Around Martin Hall and at many Ragin' Cajuns events, one of the most upbeat and best-liked people is always UL's Director of the Scholarship Office, Adèle Bulliard. ultoday.com interviewed her recently.

Adele Bulliard, Scholarship Office, University of LouisianaHow long you been with the UL Scholarship Office?

Twenty years, maybe.

How has it changed?

When I started, the budget for University-funded scholarships was $278K. Today it's probably $2,000,000... but that's only the part directly funded by UL.

Donations to the Foundation have really increased, particularly since the UL Centennial in 2000. So now we have about 700 accounts, some of which support several students. It was maybe 150 accounts when I started. Today we handle about $4M from all sources. Of course, that does not include TOPS, which is another $5M.

How many students are benefited by these scholarships?

When I started, maybe 350 students from the University received scholarships, perhaps 400 total. Today we deal with 4,000 'transactions', i.e. funds to students, but students can get more than one scholarship. So let's say 3,500 students total.

And we offer about 1,000 University-funded scholarships for incoming freshmen. Every year for the past 10 years, any student with a 3.0 and a 23 on the ACT, we have been able to offer them all scholarships. That's almost 900 scholarships. And again, that's not including TOPs.

Have the students improved?

The requirements have certainly gone up over the years, and they'll continue to go up. We're also making more offers to better students.

They are so smart, and they are so cool.

Martin Hall, Administration, University of LouisianaTalk about that.

The kids in my office? They're a trip. One is a first-time freshmen, he's on the Debate Team. He's going all over the country, one weekend Miami, then D.C., all over.

Then I had another student who is in medical school in Shreveport. She had a 4.0, and good scores on her MCATs, but I think working with Freshman Orientation really helped her. She's quiet and more of a thinker... but we forced her to get out and talk, and she gained a lot of self-confidence.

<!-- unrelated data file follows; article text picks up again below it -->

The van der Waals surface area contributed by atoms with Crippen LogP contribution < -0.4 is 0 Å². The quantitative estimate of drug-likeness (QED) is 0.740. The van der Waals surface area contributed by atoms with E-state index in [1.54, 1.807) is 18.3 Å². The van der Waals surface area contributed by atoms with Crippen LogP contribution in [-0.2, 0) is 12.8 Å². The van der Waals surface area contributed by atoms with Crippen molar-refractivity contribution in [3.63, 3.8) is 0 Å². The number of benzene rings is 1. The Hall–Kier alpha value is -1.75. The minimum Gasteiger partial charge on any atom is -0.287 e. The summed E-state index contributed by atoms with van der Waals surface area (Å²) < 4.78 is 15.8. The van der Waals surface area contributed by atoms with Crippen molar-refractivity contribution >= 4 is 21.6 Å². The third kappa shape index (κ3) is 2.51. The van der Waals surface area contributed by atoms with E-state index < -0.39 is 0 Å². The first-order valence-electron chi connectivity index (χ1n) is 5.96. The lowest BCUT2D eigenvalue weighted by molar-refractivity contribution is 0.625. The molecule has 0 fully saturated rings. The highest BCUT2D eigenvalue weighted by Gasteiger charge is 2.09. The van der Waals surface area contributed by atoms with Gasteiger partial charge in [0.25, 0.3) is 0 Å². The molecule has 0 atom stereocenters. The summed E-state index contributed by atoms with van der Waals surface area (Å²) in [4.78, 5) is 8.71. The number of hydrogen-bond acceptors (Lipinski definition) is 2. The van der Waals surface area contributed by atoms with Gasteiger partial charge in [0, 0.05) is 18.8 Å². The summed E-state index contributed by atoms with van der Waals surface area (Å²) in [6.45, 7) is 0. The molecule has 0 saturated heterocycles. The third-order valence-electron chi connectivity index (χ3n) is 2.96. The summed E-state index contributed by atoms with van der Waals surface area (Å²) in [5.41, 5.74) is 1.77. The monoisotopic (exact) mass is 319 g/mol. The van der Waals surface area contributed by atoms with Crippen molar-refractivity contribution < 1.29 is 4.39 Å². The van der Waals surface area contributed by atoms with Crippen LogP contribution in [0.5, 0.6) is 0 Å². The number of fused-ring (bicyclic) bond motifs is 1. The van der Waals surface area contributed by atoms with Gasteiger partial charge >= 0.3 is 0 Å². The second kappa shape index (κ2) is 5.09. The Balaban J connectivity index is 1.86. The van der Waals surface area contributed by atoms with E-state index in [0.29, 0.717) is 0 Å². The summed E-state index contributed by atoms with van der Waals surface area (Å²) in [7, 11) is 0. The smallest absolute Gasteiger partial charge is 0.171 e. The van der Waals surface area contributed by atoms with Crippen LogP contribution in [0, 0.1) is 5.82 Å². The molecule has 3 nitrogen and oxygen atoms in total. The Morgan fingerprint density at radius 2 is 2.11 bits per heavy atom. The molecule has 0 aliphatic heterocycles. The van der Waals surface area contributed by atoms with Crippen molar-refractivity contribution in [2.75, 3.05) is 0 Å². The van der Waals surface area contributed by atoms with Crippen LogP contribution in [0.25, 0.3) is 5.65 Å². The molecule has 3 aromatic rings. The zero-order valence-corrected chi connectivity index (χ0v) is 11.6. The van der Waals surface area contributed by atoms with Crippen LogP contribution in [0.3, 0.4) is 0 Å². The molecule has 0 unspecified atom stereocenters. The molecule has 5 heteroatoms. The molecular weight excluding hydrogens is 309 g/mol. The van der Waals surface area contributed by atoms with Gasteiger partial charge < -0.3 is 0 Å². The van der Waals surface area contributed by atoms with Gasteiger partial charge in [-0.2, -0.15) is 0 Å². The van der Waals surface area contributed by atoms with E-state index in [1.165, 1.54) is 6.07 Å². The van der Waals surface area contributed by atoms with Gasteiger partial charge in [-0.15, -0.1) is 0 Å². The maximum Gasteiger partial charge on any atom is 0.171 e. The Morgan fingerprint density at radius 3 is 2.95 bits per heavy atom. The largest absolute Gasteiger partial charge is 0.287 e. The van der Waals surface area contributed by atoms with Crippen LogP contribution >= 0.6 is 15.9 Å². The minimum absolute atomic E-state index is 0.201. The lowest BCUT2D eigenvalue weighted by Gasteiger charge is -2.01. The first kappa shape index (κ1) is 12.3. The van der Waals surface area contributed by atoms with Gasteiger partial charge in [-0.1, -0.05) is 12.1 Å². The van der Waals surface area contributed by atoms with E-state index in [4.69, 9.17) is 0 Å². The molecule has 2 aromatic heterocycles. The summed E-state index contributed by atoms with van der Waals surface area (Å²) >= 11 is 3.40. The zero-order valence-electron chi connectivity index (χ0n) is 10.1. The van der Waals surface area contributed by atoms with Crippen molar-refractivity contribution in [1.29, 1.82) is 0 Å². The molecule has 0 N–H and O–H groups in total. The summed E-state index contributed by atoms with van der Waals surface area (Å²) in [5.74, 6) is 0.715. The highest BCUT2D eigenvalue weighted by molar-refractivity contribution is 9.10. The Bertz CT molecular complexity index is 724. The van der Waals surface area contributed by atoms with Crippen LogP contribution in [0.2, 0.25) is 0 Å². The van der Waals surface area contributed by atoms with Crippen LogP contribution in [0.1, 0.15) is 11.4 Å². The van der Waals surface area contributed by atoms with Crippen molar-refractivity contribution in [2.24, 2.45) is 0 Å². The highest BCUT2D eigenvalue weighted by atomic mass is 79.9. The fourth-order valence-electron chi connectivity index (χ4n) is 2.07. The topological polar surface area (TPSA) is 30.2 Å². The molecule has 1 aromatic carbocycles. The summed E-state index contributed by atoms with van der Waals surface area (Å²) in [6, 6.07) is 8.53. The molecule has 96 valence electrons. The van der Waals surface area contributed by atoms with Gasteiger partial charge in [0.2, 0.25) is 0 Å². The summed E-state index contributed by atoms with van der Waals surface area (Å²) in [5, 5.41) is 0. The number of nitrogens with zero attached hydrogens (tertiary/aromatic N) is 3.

I had another student who went to Baylor Medical School, graduated first in his class, and is in his psychiatry residency now.

I have a Chinese-Cajun engineering student, his grandmother lives in Hong Kong. He reads all the time.

I have all kinds. I had an accounting major, he was president of one of the fraternities, I made him keep track of all of our funds for accounting. He eMailed me recently and said, "Now I know why you made us do all that. Today, I'm a legislative auditor."

ACTs and GPAs are definitely going up. We're seeing a lot more kids with high 30's on the ACT. When I first started, that was almost unheard of. We're getting kids who have had offers from MIT, Carnegie Mellon, Berkeley, Michigan, Texas, A&M, Tulane, Vanderbilt, UNC, and a lot of the big privates. UL's growing academic reputation, our scholarship offers, and TOPs are helping us attract kids who wouldn't talk to us before.

We're also attracting more out-of-state students. I have an English graduate from California, now she's back in school studying mechanical engineering here.

How do the kids find out about our academic reputation?

We correspond with them, and they often come for tours and for preview days. Kids are also more savvy today, they'll research us on-line. For instance, we have one of the few Industrial Design programs in the country, so we get kids from all over. Selective admissions have also enhanced our reputation.

We also bring guidance counselors in for conferences. We had the conference this Fall in LITE. They were blown away, particularly the Baton Rouge counselors. They had no idea at all of what we have going on here at UL.

And then the students hear from their friends. The students here talk to the people they know, tell them how much they like Lafayette and UL, how friendly people are, how accessible and personable everyone is. They are hearing that we have excellent teachers, not just researchers, but people who really enjoy interacting with students.

And that's true, it's an area where UL excels, our faculty are much more interested in our students. I recently talked to a student who made a D in a math, and she was saying how hard the professor was. But then she said she learned so much and enjoyed it... and she has to repeat the course!

The word is getting out there about UL. The preview days, we're having to expand those because they're getting too large. So we'll have two this Fall, and one in the Spring.

Or maybe two if necessary.